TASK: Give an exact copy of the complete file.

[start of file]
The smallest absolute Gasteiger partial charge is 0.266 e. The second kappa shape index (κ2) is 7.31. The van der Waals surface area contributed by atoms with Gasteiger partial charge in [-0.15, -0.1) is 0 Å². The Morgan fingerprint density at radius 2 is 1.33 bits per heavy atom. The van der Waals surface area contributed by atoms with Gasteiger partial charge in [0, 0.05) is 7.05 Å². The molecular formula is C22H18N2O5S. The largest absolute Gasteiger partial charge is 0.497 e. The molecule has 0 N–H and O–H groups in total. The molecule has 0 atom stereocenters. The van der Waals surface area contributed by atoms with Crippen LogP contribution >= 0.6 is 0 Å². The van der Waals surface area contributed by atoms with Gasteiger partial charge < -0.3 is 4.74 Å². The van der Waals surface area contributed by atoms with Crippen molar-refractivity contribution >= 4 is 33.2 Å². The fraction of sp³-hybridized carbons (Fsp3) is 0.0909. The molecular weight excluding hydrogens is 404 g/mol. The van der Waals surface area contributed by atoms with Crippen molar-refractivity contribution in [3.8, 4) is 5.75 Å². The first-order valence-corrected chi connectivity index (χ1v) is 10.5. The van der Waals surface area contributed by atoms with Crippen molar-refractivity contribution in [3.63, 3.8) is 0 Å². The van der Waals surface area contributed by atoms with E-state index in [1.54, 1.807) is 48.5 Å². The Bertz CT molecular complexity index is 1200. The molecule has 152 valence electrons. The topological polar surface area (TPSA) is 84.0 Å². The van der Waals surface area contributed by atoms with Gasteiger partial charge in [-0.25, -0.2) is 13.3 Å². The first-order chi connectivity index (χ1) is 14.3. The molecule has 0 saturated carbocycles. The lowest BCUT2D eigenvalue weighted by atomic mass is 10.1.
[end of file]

The smallest absolute Gasteiger partial charge is 0.266 e. The second kappa shape index (κ2) is 7.31. The van der Waals surface area contributed by atoms with Gasteiger partial charge in [-0.15, -0.1) is 0 Å². The Morgan fingerprint density at radius 2 is 1.33 bits per heavy atom. The van der Waals surface area contributed by atoms with Gasteiger partial charge in [0, 0.05) is 7.05 Å². The molecular formula is C22H18N2O5S. The largest absolute Gasteiger partial charge is 0.497 e. The molecule has 0 N–H and O–H groups in total. The molecule has 0 atom stereocenters. The van der Waals surface area contributed by atoms with Crippen LogP contribution >= 0.6 is 0 Å². The van der Waals surface area contributed by atoms with Gasteiger partial charge < -0.3 is 4.74 Å². The van der Waals surface area contributed by atoms with Crippen molar-refractivity contribution >= 4 is 33.2 Å². The fraction of sp³-hybridized carbons (Fsp3) is 0.0909. The molecular weight excluding hydrogens is 404 g/mol. The van der Waals surface area contributed by atoms with Crippen molar-refractivity contribution in [3.8, 4) is 5.75 Å². The first-order valence-corrected chi connectivity index (χ1v) is 10.5. The van der Waals surface area contributed by atoms with Crippen molar-refractivity contribution in [3.63, 3.8) is 0 Å². The van der Waals surface area contributed by atoms with E-state index in [1.54, 1.807) is 48.5 Å². The Bertz CT molecular complexity index is 1200. The molecule has 152 valence electrons. The topological polar surface area (TPSA) is 84.0 Å². The van der Waals surface area contributed by atoms with Gasteiger partial charge in [-0.25, -0.2) is 13.3 Å². The first-order chi connectivity index (χ1) is 14.3. The molecule has 0 saturated carbocycles. The lowest BCUT2D eigenvalue weighted by atomic mass is 10.1.